For the Empower executive ticket in the 2019 University of Georgia Student Government Association election, its campaign platform is personal, aiming to bridge the gap between students and campus resources.
The candidates of Empower — Rachel Byers for president, Melissa Hevener for vice president and Nav Singh for treasurer — all have special experiences connected to the heart of their platform.
“I wouldn’t be here if we didn’t see room for improvement, or that there were gaps that students face where we really saw SGA being able to step in,” Byers, a junior political science and communication studies major from Monroe, said. “Really, I think it is an incredible way to advocate for students and actually allow that change to happen.“
As Director of Engagement for the current SGA administration, Byers said her role includes reaching out to student organizations regarding SGA and hearing their concerns through “listening tours.” If elected, Byers said she plans to expand these listening tours as part of their plan to “bridge the gap for underrepresented students.”
Hevener, a sophomore majoring in public relations and international affairs from Binan, Philippines, said the campaign’s mission bears a personal connection to her experience at UGA where she started as an international student in spring 2017.
“I know that I have a very niche, unique experience that may relate to and resonate with some students, but there might be some students who have a totally different experience than I did,” Hevener said. “[We want] to reach out to those people and partner with the appropriate offices on campus and ensuring that we have programming that supports those communities.”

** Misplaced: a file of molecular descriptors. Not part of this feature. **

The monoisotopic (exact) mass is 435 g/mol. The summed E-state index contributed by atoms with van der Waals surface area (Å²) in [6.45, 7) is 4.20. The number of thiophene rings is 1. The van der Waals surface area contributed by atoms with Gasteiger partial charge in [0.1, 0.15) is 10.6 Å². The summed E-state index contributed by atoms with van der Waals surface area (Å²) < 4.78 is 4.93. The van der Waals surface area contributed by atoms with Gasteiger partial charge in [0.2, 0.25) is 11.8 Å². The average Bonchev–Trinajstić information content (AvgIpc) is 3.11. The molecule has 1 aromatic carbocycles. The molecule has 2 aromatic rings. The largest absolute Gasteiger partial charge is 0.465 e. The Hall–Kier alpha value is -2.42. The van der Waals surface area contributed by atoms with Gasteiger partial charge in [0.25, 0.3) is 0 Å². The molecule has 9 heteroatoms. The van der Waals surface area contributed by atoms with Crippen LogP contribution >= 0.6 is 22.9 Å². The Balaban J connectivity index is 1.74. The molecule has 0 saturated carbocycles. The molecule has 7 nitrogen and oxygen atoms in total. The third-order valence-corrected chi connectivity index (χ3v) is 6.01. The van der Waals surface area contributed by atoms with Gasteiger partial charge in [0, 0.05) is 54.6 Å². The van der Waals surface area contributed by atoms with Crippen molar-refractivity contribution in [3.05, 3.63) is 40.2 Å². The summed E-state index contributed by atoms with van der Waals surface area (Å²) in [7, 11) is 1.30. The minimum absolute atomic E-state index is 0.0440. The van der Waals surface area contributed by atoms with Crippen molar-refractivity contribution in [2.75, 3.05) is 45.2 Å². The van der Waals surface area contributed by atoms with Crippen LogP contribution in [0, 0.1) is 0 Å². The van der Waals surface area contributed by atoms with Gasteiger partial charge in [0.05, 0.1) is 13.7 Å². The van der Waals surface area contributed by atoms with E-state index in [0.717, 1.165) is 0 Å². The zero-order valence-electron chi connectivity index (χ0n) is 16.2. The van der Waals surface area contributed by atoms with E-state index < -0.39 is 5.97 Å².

Singh, a junior majoring in pharmaceutical science from Stone Mountain, said that through his involvement in organizations around campus he has witnessed a struggle faced by smaller clubs regarding funding and awareness of SGA sources for funding.
“One thing I’m trying to bring in with the treasurer role is having fairness included with it [by requiring] organizations to announce what funding they are going to get,” Singh said. “Some big clubs get funding from other sources, so it would be fine if they were to not get Small Club Allocations … A lot of smaller clubs could use that help.”
Singh also said he wants to amend the club registration process to promote awareness and include information about SGA funding sources.
Empower’s other platform points include working with the University Health Center to implement sexual assault bystander intervention, building effective partnerships with the LGBT Resource Center and other organizations promoting inclusion, adapting the parking priority system for student workers, including route direction in bus stop signage and strengthening mental health resources.
Empower is also seeking to provide access to free or discounted menstruation products and implement meal swipe donations, both of which are similar to initiatives being pursued by the current administration. However, the Empower team said it has its own methods for achieving these goals.
For meal swipe donations, Byers said her ticket envisioned students being able to donate unused swipes to the student food pantry and also allow students to redeem swipes from the food pantry at the dining hall.
Austin Gibbons, a junior majoring in political science and public relations, is working on the campaign. Gibbons said he was most excited about the campaign’s initiative to promote inclusion for transfer and international students, an area he feels no other SGA campaign has acknowledged.
For him, Empower is about more than just an election.
“Rachel, Melissa and Nav are more than just candidates,” Gibbons said. “They are friends who have been by my side throughout my time at UGA, and they are driven, intelligent, passionate leaders who engage with others and want to bridge gaps that students are facing on campus.”